Fidelity Investments says that during the first half of 2008, American workers are continuing to contribute to their workplace-savings plans despite current market volatility. Plus, the average contribution increased slightly compared with the same period last year: to $3,187 vs. $3,142 in the first half of 2007. Employees who contributed to the same savings plan in both periods actually gave $3,512 to the plans on average in the first half of 2008 compared to $3,283 in the first half of 2007, a jump of 7 percent.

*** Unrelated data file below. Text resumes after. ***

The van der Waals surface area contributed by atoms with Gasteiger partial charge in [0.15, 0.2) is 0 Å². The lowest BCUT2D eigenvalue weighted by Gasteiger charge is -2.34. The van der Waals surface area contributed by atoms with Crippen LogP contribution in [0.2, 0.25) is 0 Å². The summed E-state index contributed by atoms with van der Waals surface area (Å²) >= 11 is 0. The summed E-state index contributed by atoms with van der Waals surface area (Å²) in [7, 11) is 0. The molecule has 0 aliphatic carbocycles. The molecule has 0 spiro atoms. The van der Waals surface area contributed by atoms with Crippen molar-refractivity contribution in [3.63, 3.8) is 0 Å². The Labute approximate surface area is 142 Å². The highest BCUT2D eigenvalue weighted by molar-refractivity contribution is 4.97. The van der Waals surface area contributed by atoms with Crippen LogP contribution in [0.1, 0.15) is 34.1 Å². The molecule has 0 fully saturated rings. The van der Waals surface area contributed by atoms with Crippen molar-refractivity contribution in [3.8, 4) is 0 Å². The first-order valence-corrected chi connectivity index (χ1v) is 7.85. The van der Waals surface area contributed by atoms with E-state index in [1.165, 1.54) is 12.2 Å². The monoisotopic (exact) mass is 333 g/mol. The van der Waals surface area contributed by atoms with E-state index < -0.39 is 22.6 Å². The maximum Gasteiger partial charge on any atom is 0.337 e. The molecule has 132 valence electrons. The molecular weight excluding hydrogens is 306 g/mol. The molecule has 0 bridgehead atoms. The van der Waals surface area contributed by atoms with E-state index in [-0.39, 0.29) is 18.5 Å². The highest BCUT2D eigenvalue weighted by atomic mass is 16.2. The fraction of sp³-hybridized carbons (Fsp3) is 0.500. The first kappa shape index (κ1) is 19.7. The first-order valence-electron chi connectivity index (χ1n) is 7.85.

Nonetheless, these figures fall far short of the $7,750 pre-tax maximum that can be targeted for contributions in the first six months of 2008, with $15,500 being the yearly pre-tax limit for those under 50 years of age. As of late 2007, less than 10 percent of all workers contributing to workplace-savings plans reached the annual maximum of $15,500.
Fidelity’s research is based on the analysis of its 16,723 corporate defined-contribution-plan clients, which include 11.5 million participants.
The average account balance is down nearly 9 percent to $64,000 as of June 30, 2008, from $69,200 at the end of June 2007, because of market impacts, Fidelity says. For employees who stayed in their plans for both years, this figure declined less than 1 percent to $71,500; during this same time period, the S&P 500 fell nearly 15 percent.